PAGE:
Getting it right
We recently spoke about the importance of being educated in the use of social media as an elected representative, you can find it here. Many holding office may be still holding onto the hope that it is passing fad but it's 2017 now so we can safely say that it’s here to stay.
We have been reflecting a lot lately on the risk of social media for politicians. It’s easy to see the benefits; the relationships you build, the reach to your voters, the sheer excitement you can get from one tweet but what about when things go wrong?
140 characters have ruined careers, it’s hard to have sympathy for someone who tweets something derogatory especially when they know they are in the public eye and their 1.2million followers will see it. We need to have common sense here, right?
Twitter is the dangerous one, there is something so fleeting about sending a tweet out there and thinking it will disappear in 15 minutes. It won't if you are somebody who is speaking on behalf of a segment of society- you have a duty to uphold.
Many politicians and candidates who aren’t versed in how to run a clean and responsible account come to us and ask us one simple question, how do we share our opinion without upsetting people? Not easy but here are a few tips.
1. Your twitter account is now to serve your voters/followers, you can no longer be validated by saying "opinion are my own, not those of my employer".
2. We don’t mean to silence your own voice but you must now be considerate of all your followers.
3. You have responsibility to serve those people who may not have voted for you so be wise when choosing what you are saying.
4. Don’t set out to antagonise anyone and don’t add yourself into any arguments that may not concern you.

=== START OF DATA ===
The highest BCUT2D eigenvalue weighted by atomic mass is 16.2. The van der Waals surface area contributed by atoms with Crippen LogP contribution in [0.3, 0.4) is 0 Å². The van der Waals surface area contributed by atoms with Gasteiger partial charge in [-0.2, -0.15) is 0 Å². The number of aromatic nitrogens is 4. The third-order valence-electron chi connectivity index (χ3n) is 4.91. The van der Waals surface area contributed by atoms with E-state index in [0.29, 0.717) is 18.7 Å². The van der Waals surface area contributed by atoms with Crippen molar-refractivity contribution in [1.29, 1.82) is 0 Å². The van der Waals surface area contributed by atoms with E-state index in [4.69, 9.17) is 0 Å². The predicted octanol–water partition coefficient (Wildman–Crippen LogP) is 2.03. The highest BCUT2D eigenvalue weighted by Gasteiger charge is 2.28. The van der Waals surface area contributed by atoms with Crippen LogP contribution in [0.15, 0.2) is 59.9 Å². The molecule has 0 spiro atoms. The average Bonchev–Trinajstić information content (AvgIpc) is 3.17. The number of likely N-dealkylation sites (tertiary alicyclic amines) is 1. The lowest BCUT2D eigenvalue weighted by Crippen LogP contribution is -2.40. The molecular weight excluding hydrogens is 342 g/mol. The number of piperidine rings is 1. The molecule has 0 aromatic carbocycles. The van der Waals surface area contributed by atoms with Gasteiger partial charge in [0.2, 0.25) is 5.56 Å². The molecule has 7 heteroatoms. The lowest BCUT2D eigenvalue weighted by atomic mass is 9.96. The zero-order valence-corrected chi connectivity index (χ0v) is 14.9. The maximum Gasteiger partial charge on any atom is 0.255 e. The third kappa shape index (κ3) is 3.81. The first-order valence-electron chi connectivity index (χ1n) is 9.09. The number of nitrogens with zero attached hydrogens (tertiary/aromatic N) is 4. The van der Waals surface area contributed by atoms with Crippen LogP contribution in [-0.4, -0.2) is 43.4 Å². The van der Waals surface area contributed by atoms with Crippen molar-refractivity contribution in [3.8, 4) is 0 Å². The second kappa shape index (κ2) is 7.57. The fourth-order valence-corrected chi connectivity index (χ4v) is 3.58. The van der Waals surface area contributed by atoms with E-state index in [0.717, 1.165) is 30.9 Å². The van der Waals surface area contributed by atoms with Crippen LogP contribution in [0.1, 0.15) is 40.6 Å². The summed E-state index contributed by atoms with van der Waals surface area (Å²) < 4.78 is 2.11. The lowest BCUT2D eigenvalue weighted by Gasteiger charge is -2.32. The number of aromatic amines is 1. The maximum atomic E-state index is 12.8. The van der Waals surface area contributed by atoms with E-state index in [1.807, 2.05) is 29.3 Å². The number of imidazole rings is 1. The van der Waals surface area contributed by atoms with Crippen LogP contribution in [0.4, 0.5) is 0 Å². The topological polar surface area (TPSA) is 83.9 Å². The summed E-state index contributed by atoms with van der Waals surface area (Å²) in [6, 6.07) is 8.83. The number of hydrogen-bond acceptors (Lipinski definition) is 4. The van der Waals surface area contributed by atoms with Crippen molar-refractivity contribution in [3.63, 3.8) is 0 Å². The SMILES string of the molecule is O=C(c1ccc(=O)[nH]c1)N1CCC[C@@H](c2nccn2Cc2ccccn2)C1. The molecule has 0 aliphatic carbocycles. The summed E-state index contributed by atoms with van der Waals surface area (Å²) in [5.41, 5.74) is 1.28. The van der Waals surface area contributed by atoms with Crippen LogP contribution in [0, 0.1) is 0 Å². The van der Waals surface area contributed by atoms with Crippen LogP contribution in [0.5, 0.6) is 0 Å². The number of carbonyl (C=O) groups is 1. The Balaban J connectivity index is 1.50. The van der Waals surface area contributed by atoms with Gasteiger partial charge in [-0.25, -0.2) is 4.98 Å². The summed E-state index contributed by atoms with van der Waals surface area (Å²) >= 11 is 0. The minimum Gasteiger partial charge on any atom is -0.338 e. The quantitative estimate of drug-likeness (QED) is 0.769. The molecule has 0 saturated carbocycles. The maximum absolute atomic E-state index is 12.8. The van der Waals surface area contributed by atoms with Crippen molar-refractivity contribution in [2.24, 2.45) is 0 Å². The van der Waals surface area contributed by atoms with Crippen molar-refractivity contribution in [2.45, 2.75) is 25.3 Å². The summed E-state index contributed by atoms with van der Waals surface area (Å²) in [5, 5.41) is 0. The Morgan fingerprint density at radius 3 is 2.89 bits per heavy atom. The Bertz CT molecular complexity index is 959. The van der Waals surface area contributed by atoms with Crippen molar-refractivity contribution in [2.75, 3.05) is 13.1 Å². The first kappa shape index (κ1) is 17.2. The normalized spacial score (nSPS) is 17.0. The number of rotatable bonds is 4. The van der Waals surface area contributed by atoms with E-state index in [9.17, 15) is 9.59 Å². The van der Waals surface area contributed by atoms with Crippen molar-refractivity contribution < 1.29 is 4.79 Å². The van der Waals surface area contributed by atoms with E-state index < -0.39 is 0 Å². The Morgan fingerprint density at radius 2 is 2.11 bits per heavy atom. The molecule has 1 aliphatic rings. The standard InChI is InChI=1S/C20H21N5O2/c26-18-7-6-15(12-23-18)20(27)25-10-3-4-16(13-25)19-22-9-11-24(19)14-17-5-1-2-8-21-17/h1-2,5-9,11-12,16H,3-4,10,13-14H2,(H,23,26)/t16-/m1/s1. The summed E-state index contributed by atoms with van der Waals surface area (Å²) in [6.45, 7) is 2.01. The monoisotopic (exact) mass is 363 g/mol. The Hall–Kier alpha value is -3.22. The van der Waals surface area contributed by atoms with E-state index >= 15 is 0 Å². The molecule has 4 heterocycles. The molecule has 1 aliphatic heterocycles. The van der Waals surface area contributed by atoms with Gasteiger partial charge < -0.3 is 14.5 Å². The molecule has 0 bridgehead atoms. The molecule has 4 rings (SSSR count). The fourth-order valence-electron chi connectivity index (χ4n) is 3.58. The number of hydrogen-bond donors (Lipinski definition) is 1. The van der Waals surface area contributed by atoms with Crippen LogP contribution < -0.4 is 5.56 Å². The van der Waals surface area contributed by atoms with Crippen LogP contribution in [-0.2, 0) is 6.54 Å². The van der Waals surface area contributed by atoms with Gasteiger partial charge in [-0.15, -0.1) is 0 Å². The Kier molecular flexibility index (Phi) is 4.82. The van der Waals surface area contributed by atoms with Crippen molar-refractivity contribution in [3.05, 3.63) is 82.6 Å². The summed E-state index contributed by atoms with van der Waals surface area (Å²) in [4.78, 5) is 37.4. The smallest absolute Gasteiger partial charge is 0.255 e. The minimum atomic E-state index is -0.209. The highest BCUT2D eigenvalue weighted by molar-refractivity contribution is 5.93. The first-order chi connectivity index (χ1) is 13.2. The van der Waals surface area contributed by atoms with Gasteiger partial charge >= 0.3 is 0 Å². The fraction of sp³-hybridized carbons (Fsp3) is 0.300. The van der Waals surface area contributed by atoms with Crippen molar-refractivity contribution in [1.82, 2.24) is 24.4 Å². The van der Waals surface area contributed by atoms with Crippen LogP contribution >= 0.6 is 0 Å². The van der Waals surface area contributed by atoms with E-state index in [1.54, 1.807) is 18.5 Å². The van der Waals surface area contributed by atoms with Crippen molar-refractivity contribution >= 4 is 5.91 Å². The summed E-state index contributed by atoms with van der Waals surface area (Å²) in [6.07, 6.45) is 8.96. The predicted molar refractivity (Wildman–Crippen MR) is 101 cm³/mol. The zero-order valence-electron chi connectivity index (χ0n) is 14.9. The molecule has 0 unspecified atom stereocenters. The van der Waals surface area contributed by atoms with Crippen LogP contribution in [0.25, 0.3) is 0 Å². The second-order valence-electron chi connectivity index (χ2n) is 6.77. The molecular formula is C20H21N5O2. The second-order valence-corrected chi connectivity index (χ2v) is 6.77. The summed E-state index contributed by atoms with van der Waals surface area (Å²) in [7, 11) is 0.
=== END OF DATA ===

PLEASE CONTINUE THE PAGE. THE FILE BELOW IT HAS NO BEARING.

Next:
5. Ask people to message you directly if you feel they are trying to confront you on an issue, always look like you are willing to listen.
6. Share positive updates but also share your concerns in a democratic manner.
7. Some tweets are just reflective of your thoughts at that exact moment, if you think you may change your mind later, don’t tweet it.
It’s so important to keep in mind that no matter how smart a strategy you think you have come up with, everybody sees what you are doing, just the way you keep a track of what they are up to. This is, in fact, one of the most important characteristics of social media – everybody sees everything, and everybody can know everything.
Facebook? Certainly, but Instagram should also be on your radar
Twitter is where we go for fast interaction and more often than not to just blow off some steam. Facebook is more about community and group interaction. Comment threads are easily navigated here and it's a nice place to share your campaign albums, manifestos and overall bio with the masses. Just remember likes on a page doesn’t equate to votes.
2017 has been the year where we have moved beyond ‘likes’ however. It’s about recording live action and with live streaming and platforms such as Facebook and Instagram it’s a politician's secret weapon.
Instagram is extremely easy to use and it’s a medium which is relatively easy to stay neutral on.
Instagram is one of the fastest-growing social channels out there – it hit 400 million users late last year and is projected to be a $5.3 billion business by the end of 2017. A profile of that magnitude has obvious appeal for politicians, and with the platform’s potential for huge engagement, a good Instagram strategy can pay dividends.
More Specific Social Media Tips
If you are interested in speaking to Ciara about more social media tips, why not set up a call below.